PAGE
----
Language and development

The current buzzword in development cooperation is “participation”.

Participation can mean all sorts of things but it most commonly refers to the (more) active involvement of beneficiaries at all stages of a project, and in particular during the initial stages, when the content and objectives of a development project are defined based on local needs. Indeed, modern development cooperation is supposed to be aligned with the real “needs” of “beneficiaries” so as to avoid the pitfalls of old (creating and maintaining dependency, building infrastructure no one uses, imposing change from the outside that no one wants, using development projects simply as a modern form of colonialism etc.).

In order to allow beneficiaries to participate, one must, of course, communicate with them. Surprisingly, the literature on participatory development has very little to say about languages. It seems that communication between NGOs in the North and the South and aid recipients (often rural populations who have not had access to formal education) happens seamlessly and essentially without hick-ups, despite considerable differences not only in terms of language but also in terms of culture, level of education, individual experience and exposure to development thinking.

As a trained interpreter familiar with several so-called “developing countries” I had reasons to believe that things are not as simple as that. Indeed, a development project involves a long chain of actors: institutional and individual donors, NGOs in the North and the South, grass roots organizations, beneficiary representatives and, finally, beneficiaries. It is safe to say that not all of them speak the same language and that no commonly shared lingua franca (no, not even English…) spans the whole chain.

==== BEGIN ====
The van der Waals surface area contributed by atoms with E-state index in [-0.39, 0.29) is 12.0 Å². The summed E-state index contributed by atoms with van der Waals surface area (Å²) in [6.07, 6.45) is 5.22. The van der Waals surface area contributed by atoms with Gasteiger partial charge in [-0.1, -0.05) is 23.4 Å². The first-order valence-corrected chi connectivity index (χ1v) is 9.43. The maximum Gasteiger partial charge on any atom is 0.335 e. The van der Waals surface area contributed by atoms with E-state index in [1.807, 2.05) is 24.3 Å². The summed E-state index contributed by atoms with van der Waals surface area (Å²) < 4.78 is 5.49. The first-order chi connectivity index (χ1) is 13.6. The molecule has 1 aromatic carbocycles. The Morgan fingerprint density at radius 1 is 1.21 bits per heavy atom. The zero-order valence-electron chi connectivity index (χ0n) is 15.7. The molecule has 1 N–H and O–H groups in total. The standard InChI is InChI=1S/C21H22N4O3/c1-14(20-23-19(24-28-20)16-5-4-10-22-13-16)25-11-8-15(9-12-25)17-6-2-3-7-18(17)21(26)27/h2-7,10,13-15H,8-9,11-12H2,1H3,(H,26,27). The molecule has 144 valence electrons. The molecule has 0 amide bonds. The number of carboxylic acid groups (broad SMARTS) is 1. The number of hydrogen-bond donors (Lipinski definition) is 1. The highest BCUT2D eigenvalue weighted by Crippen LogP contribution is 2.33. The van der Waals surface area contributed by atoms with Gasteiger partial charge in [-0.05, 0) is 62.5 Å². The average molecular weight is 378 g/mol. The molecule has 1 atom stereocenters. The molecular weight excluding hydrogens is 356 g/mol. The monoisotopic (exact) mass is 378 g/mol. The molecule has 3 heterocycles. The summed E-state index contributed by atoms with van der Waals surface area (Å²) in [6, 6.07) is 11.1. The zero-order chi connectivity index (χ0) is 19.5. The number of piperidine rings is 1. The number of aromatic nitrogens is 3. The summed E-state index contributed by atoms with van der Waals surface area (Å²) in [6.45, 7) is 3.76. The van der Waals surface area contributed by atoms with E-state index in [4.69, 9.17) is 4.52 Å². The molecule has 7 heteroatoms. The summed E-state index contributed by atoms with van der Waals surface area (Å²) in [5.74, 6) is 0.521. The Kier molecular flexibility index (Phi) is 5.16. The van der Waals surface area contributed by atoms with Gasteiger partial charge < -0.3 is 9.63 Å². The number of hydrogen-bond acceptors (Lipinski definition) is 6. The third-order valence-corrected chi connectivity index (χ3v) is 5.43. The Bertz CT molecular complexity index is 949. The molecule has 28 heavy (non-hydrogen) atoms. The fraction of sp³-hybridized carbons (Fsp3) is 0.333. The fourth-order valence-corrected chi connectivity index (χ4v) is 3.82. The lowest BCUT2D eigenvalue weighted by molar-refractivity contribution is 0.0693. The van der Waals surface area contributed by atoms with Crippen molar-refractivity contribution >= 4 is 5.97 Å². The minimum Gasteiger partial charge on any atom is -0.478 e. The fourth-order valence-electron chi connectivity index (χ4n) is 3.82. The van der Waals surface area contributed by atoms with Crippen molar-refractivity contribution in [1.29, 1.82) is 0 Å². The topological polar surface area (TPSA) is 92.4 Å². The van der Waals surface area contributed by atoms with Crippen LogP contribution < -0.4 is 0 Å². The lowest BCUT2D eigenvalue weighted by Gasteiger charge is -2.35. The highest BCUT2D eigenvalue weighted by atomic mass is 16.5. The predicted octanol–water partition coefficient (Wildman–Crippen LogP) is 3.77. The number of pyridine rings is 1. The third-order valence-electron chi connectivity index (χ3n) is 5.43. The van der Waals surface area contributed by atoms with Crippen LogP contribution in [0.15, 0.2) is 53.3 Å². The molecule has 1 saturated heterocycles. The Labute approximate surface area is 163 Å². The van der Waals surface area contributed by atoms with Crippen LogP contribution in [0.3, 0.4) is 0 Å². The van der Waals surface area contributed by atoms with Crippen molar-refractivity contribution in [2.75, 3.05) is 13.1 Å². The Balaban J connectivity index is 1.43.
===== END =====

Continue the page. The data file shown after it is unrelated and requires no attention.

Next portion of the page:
When development workers meet potential beneficiaries they create a strange kind of hybrid communication space, a contact zone where different ideas about change, progress, development, work, life and the world come together. Negotiating difference can be enriching and valuable, but it is rarely a simple or painless process.

So how exactly does participation work? Who brings back the “stories” and “first-hand accounts” from the field that we find in every development aid publication? Who communicates with whom? Who are the people who broker encounters between different links of the chain?

That is what I am trying to find out in my current research project. You can view a short summary of it here.

Humanitarian Interpreter Training

Numerous interpreters work in conflict zones, not as military interpreters, but as civilians working for humanitarian organizations.

These interpreters might be individuals with a strong interest in humanitarian work and knowledge of English and a “rare” language used in the humanitarian context, who are recruited specifically as interpreters by a humanitarian organization. For instance, the interpreters working for the International Committee of the Red Cross (ICRC) are generally expatriate aid workers who have no direct family links with their country of assignment.

Alternatively, interpreters may themselves be beneficiaries of humanitarian organizations who speak English as well as the language used by beneficiaries. The interpreters ensuring communication between encamped or urban refugees and the United Nations High Commissioner for Refugees (UNHCR), for example, are themselves refugees.

This difference in background has direct implications for training, which is what I explore in the talk below given at the University of Reading (UK) in the framework of the Translating in Danger Zones seminar series in October 2016.